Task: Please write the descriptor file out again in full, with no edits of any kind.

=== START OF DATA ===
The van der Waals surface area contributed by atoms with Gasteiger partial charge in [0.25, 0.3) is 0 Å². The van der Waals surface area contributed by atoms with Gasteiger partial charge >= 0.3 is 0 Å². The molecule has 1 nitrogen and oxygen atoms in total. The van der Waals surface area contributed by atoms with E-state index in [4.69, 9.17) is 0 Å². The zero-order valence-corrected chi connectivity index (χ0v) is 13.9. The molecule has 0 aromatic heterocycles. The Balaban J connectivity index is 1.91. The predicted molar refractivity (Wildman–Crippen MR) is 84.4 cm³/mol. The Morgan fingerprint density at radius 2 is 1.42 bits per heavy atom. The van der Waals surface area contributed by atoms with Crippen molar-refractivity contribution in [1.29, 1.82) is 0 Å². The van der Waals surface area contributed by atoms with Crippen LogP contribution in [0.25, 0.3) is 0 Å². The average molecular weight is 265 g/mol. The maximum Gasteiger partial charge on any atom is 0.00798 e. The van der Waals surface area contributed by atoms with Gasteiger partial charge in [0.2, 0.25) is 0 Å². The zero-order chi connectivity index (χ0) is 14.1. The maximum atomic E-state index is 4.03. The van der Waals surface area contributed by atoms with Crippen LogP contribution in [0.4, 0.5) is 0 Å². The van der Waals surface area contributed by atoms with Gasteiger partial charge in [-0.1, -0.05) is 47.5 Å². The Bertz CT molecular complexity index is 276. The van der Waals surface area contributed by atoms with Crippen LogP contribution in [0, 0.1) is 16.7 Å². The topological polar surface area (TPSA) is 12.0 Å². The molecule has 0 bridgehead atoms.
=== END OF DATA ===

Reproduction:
The van der Waals surface area contributed by atoms with Gasteiger partial charge in [0.25, 0.3) is 0 Å². The van der Waals surface area contributed by atoms with Gasteiger partial charge >= 0.3 is 0 Å². The molecule has 1 nitrogen and oxygen atoms in total. The van der Waals surface area contributed by atoms with E-state index in [4.69, 9.17) is 0 Å². The zero-order valence-corrected chi connectivity index (χ0v) is 13.9. The molecule has 0 aromatic heterocycles. The Balaban J connectivity index is 1.91. The predicted molar refractivity (Wildman–Crippen MR) is 84.4 cm³/mol. The Morgan fingerprint density at radius 2 is 1.42 bits per heavy atom. The van der Waals surface area contributed by atoms with Crippen molar-refractivity contribution in [1.29, 1.82) is 0 Å². The van der Waals surface area contributed by atoms with Crippen LogP contribution in [0.25, 0.3) is 0 Å². The average molecular weight is 265 g/mol. The maximum Gasteiger partial charge on any atom is 0.00798 e. The van der Waals surface area contributed by atoms with Gasteiger partial charge in [0.2, 0.25) is 0 Å². The zero-order chi connectivity index (χ0) is 14.1. The maximum atomic E-state index is 4.03. The van der Waals surface area contributed by atoms with Crippen LogP contribution in [0.4, 0.5) is 0 Å². The van der Waals surface area contributed by atoms with Gasteiger partial charge in [-0.1, -0.05) is 47.5 Å². The Bertz CT molecular complexity index is 276. The van der Waals surface area contributed by atoms with Crippen LogP contribution in [0, 0.1) is 16.7 Å². The topological polar surface area (TPSA) is 12.0 Å². The molecule has 0 bridgehead atoms.